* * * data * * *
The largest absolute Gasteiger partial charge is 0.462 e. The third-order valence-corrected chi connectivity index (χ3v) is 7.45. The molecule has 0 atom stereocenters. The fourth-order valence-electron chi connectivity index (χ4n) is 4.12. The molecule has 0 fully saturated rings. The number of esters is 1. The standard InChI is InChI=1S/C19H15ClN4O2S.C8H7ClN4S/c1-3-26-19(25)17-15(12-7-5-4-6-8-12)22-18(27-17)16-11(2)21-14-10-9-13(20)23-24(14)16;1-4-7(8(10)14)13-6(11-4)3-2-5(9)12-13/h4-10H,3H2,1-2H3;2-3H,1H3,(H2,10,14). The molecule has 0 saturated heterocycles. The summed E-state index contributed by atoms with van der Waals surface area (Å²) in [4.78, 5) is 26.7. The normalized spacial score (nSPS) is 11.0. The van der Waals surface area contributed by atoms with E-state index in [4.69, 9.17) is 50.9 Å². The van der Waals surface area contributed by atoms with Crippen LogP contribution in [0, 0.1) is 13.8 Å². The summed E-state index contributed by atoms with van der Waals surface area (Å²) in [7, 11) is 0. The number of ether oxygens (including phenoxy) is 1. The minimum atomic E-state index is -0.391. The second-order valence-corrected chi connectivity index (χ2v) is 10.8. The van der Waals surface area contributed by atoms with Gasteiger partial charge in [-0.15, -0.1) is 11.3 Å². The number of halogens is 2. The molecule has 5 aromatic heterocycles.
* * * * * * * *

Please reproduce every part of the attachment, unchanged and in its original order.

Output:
The largest absolute Gasteiger partial charge is 0.462 e. The third-order valence-corrected chi connectivity index (χ3v) is 7.45. The molecule has 0 atom stereocenters. The fourth-order valence-electron chi connectivity index (χ4n) is 4.12. The molecule has 0 fully saturated rings. The number of esters is 1. The standard InChI is InChI=1S/C19H15ClN4O2S.C8H7ClN4S/c1-3-26-19(25)17-15(12-7-5-4-6-8-12)22-18(27-17)16-11(2)21-14-10-9-13(20)23-24(14)16;1-4-7(8(10)14)13-6(11-4)3-2-5(9)12-13/h4-10H,3H2,1-2H3;2-3H,1H3,(H2,10,14). The molecule has 0 saturated heterocycles. The summed E-state index contributed by atoms with van der Waals surface area (Å²) in [4.78, 5) is 26.7. The normalized spacial score (nSPS) is 11.0. The van der Waals surface area contributed by atoms with E-state index in [4.69, 9.17) is 50.9 Å². The van der Waals surface area contributed by atoms with Crippen LogP contribution in [0, 0.1) is 13.8 Å². The summed E-state index contributed by atoms with van der Waals surface area (Å²) in [7, 11) is 0. The number of ether oxygens (including phenoxy) is 1. The minimum atomic E-state index is -0.391. The second-order valence-corrected chi connectivity index (χ2v) is 10.8. The van der Waals surface area contributed by atoms with Gasteiger partial charge in [-0.15, -0.1) is 11.3 Å². The number of halogens is 2. The molecule has 5 aromatic heterocycles.